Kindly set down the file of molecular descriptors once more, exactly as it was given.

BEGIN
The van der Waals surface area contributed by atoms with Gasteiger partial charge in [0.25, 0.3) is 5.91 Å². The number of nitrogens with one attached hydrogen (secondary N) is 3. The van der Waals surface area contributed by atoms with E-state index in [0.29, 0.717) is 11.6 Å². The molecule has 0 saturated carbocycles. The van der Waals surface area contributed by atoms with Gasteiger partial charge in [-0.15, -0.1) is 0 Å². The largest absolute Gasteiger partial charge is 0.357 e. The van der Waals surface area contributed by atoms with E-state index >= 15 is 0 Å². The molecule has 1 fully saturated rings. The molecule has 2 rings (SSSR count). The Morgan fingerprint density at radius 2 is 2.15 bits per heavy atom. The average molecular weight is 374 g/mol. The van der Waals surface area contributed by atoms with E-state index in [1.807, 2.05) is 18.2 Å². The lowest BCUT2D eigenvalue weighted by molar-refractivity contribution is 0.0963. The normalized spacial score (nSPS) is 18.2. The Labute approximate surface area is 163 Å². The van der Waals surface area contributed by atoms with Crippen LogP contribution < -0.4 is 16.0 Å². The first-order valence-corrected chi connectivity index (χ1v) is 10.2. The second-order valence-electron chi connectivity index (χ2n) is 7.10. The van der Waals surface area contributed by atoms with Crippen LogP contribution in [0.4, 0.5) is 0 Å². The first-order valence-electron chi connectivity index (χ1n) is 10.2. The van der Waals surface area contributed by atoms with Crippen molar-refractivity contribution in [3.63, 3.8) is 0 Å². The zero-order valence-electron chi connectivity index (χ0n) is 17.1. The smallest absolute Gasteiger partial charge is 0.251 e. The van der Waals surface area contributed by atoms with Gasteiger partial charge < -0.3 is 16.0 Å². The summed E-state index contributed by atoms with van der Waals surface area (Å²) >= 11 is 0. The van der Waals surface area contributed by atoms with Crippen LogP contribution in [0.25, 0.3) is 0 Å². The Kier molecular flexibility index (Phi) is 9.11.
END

The van der Waals surface area contributed by atoms with Gasteiger partial charge in [0.25, 0.3) is 5.91 Å². The number of nitrogens with one attached hydrogen (secondary N) is 3. The van der Waals surface area contributed by atoms with E-state index in [0.29, 0.717) is 11.6 Å². The molecule has 0 saturated carbocycles. The van der Waals surface area contributed by atoms with Gasteiger partial charge in [-0.15, -0.1) is 0 Å². The largest absolute Gasteiger partial charge is 0.357 e. The van der Waals surface area contributed by atoms with E-state index >= 15 is 0 Å². The molecule has 1 fully saturated rings. The molecule has 2 rings (SSSR count). The Morgan fingerprint density at radius 2 is 2.15 bits per heavy atom. The average molecular weight is 374 g/mol. The van der Waals surface area contributed by atoms with E-state index in [1.807, 2.05) is 18.2 Å². The lowest BCUT2D eigenvalue weighted by molar-refractivity contribution is 0.0963. The normalized spacial score (nSPS) is 18.2. The Labute approximate surface area is 163 Å². The van der Waals surface area contributed by atoms with Crippen LogP contribution < -0.4 is 16.0 Å². The first-order valence-corrected chi connectivity index (χ1v) is 10.2. The second-order valence-electron chi connectivity index (χ2n) is 7.10. The van der Waals surface area contributed by atoms with Crippen LogP contribution in [0.4, 0.5) is 0 Å². The first-order valence-electron chi connectivity index (χ1n) is 10.2. The van der Waals surface area contributed by atoms with Crippen molar-refractivity contribution in [3.63, 3.8) is 0 Å². The zero-order valence-electron chi connectivity index (χ0n) is 17.1. The smallest absolute Gasteiger partial charge is 0.251 e. The van der Waals surface area contributed by atoms with Gasteiger partial charge < -0.3 is 16.0 Å². The summed E-state index contributed by atoms with van der Waals surface area (Å²) >= 11 is 0. The van der Waals surface area contributed by atoms with Crippen LogP contribution in [0.25, 0.3) is 0 Å². The Kier molecular flexibility index (Phi) is 9.11.